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Mental Health and Work: Australia

image of Mental Health and Work: Australia

Tackling mental ill-health of the working-age population is a key issue for labour market and social policies in OECD countries. OECD governments increasingly recognise that policy has a major role to play in keeping people with mental ill-health in employment or bringing those outside of the labour market back to it, and in preventing mental illness. This report on Australia is the ninth and last in a series of reports looking at how the broader education, health, social and labour market policy challenges identified in Sick on the Job? Myths and Realities about Mental Health and Work (OECD, 2012) are being tackled in a number of OECD countries. It concludes that policy thinking in Australia shows well-advanced awareness both of the costs of mental illness for society as a whole and of the health benefits of employment. However, challenges remain in: making employment issues a concern of the health care services; helping young people succees in their future working lives; making the workplace a safe, supportive psychosocial environment; and better designing and targeting employment services for jobseekers with mental ill-health.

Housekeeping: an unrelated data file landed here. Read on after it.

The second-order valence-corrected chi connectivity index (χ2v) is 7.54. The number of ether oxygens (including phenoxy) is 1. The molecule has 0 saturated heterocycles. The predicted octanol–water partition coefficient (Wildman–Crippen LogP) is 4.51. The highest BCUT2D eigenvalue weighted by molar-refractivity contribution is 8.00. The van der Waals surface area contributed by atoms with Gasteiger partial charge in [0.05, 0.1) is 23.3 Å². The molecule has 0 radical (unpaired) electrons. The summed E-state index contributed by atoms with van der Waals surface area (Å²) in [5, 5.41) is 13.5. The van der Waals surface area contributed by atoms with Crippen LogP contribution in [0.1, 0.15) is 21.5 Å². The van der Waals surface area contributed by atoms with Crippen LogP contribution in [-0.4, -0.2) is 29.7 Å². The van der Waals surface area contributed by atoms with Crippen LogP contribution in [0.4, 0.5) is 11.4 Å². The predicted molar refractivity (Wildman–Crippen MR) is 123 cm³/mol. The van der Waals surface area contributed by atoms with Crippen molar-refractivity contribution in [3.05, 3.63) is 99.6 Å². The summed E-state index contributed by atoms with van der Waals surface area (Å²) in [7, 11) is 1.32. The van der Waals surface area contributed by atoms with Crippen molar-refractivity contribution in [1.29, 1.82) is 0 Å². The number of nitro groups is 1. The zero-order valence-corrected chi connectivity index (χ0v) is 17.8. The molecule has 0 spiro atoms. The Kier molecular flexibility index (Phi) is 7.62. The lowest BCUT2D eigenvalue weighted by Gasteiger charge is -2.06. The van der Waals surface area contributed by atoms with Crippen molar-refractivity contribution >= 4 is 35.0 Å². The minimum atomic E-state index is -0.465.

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Mental health support for young Australians and their transition from school to work

This chapter assesses the capacity of Australia’s school and youth care system to support mental wellbeing among young people and assure timely support for those who face mental health problems. It then goes on to discuss actions to prevent early school leaving. The chapter ends with an examination of measures to ease the school-to-work transition and efforts to stimulate labour market participation among young adults with mental disorders.

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